Kind of a sh*t show of a trip

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Kind of a sh*t show of a trip

Postby RowdyGSP » Sat Oct 17, 2020 4:49 pm

Didn't take nearly as many pics as I should have.  Was too busy trying to find spots to hunt away from the deer hunters.  Didn't want to step on their toes as they only have 10 or so days to fill their tags.  Getting away from the army of deer hunters proved to be a bit of a challenge, even 25 miles off pavement, but I did manage to in a few spots.  The trip was a bit of a flustercluck but I still had a great time.  First day I got there, my GSP Rowdy broke two claws and exposed the quicks on the lava rocks.  He found a covey of huns that wild flushed out of range and he was on the wrong side of the wind and bumped a covey of sharptails and stopped to flush, but I was out of range by about 200 yards.  I used dog nail cutters and cut them flush.  Hunted Misty the three legged setter first the next morning first in a draw that looked birdy.  Didn't find any birds in the draw but then moved up to the rim above it and she went on point in an area that could have been chukar, huns or sharptails.  A covey of sharptails got up and I shot the first one on two shots.  I waited for the rest of the covey to flush and while I was reloading, they did.  I fumbled and never got another shot off.  She also broke a couple claws on the rocks and as it was her front leg I decided she was done for the day/trip.  I turned Rowdy loose in a different area and he ended up finding two coveys of huns, but also wore down his already injured claws even more and also blew a pad.  I shot a hun out of the only covey of those two that flushed in range.  A fun little road trip. I have shot many sharptails on the prairie over the years, but this was my first of the Columbian sub-species variety. I did not notice any difference, other than the habitat they live in.  I need to get back in the habit of booting my dogs in that rough country, but I'm a crayon-eater and pretty thick-headed.  Took the long way back home to have different scenery than the drive there, and camped for another night.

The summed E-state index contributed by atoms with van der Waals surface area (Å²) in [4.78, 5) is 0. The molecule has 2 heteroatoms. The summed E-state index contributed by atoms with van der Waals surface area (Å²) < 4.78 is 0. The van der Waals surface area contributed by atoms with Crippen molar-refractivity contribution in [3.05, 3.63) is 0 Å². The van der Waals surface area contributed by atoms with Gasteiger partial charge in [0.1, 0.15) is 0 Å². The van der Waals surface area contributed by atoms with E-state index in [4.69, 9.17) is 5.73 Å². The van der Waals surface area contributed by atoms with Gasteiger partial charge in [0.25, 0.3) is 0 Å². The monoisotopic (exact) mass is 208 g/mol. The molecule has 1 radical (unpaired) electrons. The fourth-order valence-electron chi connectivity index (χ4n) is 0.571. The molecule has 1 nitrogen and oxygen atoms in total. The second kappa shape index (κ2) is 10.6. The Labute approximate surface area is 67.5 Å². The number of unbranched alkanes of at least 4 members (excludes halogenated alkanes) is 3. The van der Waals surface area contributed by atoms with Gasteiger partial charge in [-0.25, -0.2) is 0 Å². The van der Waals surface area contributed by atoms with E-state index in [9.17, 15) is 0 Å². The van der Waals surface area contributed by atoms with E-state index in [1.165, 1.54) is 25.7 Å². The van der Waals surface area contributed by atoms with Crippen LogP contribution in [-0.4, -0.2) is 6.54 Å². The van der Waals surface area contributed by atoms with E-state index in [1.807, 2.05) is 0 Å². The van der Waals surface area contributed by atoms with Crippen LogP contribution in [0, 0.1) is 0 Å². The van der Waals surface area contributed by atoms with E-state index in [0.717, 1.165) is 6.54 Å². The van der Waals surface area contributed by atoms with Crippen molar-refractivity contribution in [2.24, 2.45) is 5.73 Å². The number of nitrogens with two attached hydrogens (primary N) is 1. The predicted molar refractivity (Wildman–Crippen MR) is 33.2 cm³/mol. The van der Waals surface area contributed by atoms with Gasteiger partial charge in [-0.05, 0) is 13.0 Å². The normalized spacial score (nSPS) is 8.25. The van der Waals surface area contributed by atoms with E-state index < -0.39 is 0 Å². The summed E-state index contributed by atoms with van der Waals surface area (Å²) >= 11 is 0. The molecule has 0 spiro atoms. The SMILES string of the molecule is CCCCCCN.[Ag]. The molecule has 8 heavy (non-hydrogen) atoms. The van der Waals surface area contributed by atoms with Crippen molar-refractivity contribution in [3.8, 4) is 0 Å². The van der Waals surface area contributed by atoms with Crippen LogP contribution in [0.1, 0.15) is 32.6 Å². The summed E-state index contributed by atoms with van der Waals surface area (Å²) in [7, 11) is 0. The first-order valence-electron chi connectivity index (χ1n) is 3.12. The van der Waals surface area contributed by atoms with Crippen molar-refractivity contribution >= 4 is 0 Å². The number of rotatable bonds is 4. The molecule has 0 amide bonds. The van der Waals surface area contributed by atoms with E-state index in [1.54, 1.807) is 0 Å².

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Re: Kind of a sh*t show of a trip

Postby orhunter » Sun Oct 18, 2020 10:07 am

Dang. Too bad about the toenails. One of my biggest worries when hunting lava. Beautiful birds, thanks for the photos.

Here's how I repair toenails. Got to a fly shop that sells tying tools and pick up a thread bobbin and a spool of tough thread. If they have it, some 5 minute epoxy or some other source. Super Glue will work for a quick fix but is not water resistant like epoxy so don't expect it to last. Try to avoid using it if you can.

Clean toenail with a solution of Epsom Salt in a spray bottle, dry thoroughly. Paint the toenail with epoxy then wrap with thread to pull the cracks together. After tying off the thread, another coat of epoxy might be necessary. This will last a long time but should check the repair occasionally to see how it's doing. Might need some more thread or epoxy to keep the repair intact. You can/should also configure some sort of cap to go over the end of a nail.

Always examine your dog's nails prior to the season and as the season progresses. Don't wait till there's a problem. Some nails are naturally tougher than others and you may find it necessary to epoxy and wrap weak ones before they split. Know your dog's feet.
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Re: Kind of a sh*t show of a trip

Postby RowdyGSP » Sun Oct 18, 2020 1:37 pm